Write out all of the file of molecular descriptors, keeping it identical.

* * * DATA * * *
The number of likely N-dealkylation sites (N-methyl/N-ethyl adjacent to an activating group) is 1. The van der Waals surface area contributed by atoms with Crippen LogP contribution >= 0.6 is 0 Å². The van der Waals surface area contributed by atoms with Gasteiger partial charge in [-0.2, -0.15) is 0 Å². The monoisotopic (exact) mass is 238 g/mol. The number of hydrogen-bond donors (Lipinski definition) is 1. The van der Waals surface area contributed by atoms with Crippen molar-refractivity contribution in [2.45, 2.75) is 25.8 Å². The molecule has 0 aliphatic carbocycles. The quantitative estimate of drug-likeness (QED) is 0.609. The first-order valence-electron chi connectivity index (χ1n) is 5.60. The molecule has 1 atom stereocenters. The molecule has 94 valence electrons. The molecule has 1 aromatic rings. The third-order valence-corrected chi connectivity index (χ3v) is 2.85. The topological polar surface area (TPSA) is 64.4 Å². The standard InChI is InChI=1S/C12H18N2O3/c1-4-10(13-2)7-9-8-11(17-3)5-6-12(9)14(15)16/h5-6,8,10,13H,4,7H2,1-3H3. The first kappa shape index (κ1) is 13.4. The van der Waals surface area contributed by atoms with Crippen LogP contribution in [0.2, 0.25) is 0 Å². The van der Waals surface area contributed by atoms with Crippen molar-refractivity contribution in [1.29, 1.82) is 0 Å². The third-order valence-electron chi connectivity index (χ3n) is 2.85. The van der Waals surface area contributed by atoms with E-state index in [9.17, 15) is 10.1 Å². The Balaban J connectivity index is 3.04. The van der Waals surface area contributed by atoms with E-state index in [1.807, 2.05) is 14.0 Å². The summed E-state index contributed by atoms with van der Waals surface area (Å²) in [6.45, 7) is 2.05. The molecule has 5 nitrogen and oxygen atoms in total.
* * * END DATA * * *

The number of likely N-dealkylation sites (N-methyl/N-ethyl adjacent to an activating group) is 1. The van der Waals surface area contributed by atoms with Crippen LogP contribution >= 0.6 is 0 Å². The van der Waals surface area contributed by atoms with Gasteiger partial charge in [-0.2, -0.15) is 0 Å². The monoisotopic (exact) mass is 238 g/mol. The number of hydrogen-bond donors (Lipinski definition) is 1. The van der Waals surface area contributed by atoms with Crippen molar-refractivity contribution in [2.45, 2.75) is 25.8 Å². The molecule has 0 aliphatic carbocycles. The quantitative estimate of drug-likeness (QED) is 0.609. The first-order valence-electron chi connectivity index (χ1n) is 5.60. The molecule has 1 atom stereocenters. The molecule has 94 valence electrons. The molecule has 1 aromatic rings. The third-order valence-corrected chi connectivity index (χ3v) is 2.85. The topological polar surface area (TPSA) is 64.4 Å². The standard InChI is InChI=1S/C12H18N2O3/c1-4-10(13-2)7-9-8-11(17-3)5-6-12(9)14(15)16/h5-6,8,10,13H,4,7H2,1-3H3. The first kappa shape index (κ1) is 13.4. The van der Waals surface area contributed by atoms with Crippen LogP contribution in [0.2, 0.25) is 0 Å². The van der Waals surface area contributed by atoms with Crippen molar-refractivity contribution in [1.29, 1.82) is 0 Å². The third-order valence-electron chi connectivity index (χ3n) is 2.85. The van der Waals surface area contributed by atoms with E-state index in [9.17, 15) is 10.1 Å². The Balaban J connectivity index is 3.04. The van der Waals surface area contributed by atoms with E-state index in [1.807, 2.05) is 14.0 Å². The summed E-state index contributed by atoms with van der Waals surface area (Å²) in [6.45, 7) is 2.05. The molecule has 5 nitrogen and oxygen atoms in total.